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Staff TRU Wireless

Logging in

Use your network login credentials to access the TRU wireless network.

Click here to request guest wireless accounts

Inactivity timeouts

If you are not actively working on the Internet your session may timeout. If this happens you will be redirected to the login page as soon as you try to access a webpage on the Internet. You may also be prompted to login again if you move to a different location.

I'm connected but i can't get to the login page

If you have the Local Area Network (LAN) Settings in your web browser set to "Automatically detect settings" or the Proxy server set to "Use a proxy server for your LAN", you may be unable to get to the login screen. Your web browser will appear to just hang. Disabling the automatically detect settings and or proxy server and restarting the web browser should take care of the problem.

To check these settings for Microsoft Internet Explorer:

  • Open Internet Explorer web browser
  • Select Tools>Internet Options from the menu bar
  • Select the Connections tab
  • Click on the LAN Settings button

Make sure the 'Automatically detect settings' check box is disabled and the 'Use a proxy server for your LAN' check box is also disabled. Also, make sure your network card is set to get it's IP information from DHCP.

Wireless connection available but cannot connect

Do you have your SSID set correctly?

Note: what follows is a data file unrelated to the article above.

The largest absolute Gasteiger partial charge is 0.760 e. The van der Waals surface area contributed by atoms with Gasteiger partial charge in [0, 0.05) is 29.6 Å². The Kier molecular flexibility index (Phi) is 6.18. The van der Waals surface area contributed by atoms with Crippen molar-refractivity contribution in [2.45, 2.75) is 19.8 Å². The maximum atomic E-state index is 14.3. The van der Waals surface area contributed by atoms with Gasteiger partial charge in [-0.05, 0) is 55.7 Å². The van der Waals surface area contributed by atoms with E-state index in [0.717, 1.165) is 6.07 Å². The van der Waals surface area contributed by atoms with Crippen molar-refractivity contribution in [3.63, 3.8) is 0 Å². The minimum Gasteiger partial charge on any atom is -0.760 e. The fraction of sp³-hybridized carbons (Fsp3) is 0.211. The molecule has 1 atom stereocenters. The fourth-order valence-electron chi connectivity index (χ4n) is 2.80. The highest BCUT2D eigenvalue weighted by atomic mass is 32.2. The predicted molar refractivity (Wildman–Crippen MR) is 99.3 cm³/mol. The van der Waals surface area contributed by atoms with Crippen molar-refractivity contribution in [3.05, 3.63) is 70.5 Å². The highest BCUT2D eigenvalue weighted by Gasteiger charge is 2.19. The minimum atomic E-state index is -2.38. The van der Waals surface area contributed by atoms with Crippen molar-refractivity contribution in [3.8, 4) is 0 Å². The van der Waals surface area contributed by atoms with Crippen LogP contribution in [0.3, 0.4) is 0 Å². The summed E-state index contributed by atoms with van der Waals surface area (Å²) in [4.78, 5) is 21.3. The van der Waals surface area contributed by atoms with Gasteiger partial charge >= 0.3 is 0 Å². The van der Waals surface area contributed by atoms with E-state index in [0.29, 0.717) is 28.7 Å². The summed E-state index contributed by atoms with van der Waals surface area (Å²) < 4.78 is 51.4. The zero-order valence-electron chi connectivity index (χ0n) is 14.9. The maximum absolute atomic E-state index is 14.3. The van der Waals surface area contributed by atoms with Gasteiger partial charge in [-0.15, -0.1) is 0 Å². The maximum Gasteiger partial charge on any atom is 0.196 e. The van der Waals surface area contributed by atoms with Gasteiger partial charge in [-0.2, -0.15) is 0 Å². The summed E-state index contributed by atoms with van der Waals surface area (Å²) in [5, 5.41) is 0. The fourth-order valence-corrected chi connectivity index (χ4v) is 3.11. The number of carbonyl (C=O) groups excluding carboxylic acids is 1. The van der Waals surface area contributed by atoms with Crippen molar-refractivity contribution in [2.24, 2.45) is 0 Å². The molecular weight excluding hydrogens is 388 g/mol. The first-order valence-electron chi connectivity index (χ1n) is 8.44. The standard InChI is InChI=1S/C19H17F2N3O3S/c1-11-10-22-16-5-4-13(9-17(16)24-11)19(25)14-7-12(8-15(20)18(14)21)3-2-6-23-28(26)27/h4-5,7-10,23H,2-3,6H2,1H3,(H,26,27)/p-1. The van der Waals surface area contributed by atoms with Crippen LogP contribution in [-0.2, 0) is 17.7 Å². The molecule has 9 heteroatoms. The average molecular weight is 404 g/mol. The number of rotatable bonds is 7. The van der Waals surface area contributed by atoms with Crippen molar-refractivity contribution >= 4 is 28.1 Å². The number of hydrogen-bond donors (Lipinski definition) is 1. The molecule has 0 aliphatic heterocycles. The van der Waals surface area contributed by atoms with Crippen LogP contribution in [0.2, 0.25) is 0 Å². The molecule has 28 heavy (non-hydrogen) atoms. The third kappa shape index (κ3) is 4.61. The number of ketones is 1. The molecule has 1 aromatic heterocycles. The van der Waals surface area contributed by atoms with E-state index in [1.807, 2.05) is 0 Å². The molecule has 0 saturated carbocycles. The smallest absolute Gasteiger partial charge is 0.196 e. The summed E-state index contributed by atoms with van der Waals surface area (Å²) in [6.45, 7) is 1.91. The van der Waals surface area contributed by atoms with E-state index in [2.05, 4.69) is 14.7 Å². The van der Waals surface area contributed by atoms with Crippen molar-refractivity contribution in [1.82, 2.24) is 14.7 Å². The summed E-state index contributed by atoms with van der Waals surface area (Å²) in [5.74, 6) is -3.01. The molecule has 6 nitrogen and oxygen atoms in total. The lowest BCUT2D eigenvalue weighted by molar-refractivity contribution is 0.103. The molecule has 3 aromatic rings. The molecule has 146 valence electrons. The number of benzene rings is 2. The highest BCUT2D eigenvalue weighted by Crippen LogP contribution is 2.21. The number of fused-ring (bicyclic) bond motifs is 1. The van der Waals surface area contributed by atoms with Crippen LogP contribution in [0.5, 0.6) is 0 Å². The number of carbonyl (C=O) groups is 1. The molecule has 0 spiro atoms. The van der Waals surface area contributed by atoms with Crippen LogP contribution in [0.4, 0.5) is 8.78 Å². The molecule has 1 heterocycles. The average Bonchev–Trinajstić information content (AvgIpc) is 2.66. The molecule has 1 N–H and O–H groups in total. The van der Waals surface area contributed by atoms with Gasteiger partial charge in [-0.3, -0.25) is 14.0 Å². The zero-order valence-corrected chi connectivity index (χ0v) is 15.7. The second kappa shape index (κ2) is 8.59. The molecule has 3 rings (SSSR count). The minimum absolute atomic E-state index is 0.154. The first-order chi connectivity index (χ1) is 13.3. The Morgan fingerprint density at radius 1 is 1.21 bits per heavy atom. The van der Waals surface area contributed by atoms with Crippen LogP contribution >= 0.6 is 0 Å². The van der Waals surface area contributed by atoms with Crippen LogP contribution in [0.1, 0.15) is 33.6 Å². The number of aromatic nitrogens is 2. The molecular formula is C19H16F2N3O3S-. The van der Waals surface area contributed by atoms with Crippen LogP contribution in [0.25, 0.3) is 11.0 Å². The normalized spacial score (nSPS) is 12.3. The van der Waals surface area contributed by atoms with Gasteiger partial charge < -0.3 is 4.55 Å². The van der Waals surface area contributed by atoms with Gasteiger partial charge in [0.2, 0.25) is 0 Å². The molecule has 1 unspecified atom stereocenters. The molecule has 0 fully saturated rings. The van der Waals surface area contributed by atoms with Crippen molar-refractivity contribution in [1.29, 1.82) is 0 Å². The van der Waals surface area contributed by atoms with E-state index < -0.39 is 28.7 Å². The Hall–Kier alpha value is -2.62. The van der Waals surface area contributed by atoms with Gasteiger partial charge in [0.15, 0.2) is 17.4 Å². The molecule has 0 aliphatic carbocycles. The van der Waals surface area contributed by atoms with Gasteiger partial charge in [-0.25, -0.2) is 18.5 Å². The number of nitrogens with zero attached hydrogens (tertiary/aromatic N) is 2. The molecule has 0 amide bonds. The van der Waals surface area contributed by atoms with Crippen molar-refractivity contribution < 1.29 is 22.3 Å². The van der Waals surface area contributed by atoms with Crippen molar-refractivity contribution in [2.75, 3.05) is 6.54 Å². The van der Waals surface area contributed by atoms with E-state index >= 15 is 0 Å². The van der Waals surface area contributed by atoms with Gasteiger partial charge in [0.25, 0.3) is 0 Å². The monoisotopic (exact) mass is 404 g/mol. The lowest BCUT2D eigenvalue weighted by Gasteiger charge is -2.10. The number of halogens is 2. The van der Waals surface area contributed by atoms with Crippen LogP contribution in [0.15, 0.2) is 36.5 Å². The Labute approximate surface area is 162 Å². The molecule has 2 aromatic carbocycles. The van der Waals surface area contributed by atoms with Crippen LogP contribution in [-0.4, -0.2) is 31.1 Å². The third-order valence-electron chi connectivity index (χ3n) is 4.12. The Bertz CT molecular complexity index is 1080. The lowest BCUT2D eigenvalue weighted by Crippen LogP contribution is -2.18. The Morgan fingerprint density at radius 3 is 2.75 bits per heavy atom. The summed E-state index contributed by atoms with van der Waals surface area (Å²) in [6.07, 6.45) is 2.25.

Please double check to ensure that you have the SSID (wireless network name) parameter set to "tru" all lowercase.

Are you using the latest drivers for your wireless card?

Please check your wireless card manufacturer’s website to see if there is updated software for your wireless card. This can include both the software driver, plus the actual firmware installed on the card. Some default drivers are known to have problems that have been fixed in later versions.


Most people don't realize how insecure most networks are. For example, many old networks are subject to "sniffers," which are programs or devices that capture all traffic on a local area network (LAN). By using a sniffer, someone can see your email; passwords, URLs visited, and even read the content of your text messages unless you take precautions.

The best way to protect yourself from someone seeing your private information is by using a form of encryption, which encodes your data. Encryption is available for individual applications.

For example, most Web sites doing sensitive transactions will use SSL (Secure Socket Layer). You can see which Web sites use SSL by looking at the URL. If SSL is in use, the URL will start with HTTPS:// (instead of HTTP://) and any text (except the actual URL) will be encrypted between you and the Web server, thus making sniffing useless.

Several other systems use encryption:
  • SSH (Secure Shell) is used instead of Telnet and to tunnel some protocols
  • SSL/TLS is used to tunnel other non secure protocols
  • SFTP (usually part of an SSH client) is used instead of FTP

Some other applications are harder to secure at the application (email being the most widely used).

TRU's Wireless Network does NOT have any built-in security. Do NOT transmit any sensitive or personal information that you do not want others to know over this network unless you are connected to a VPN (Virtual Private Network) or a Website using SSL or some other encrypted protocol.

For maximum security please ensure:
  • You use an encrypted path to transmit any sensitive or personal data
  • Your virus software is up to date with the latest virus signatures
  • Your Computer has been fully updated
  • You are using a personal firewall
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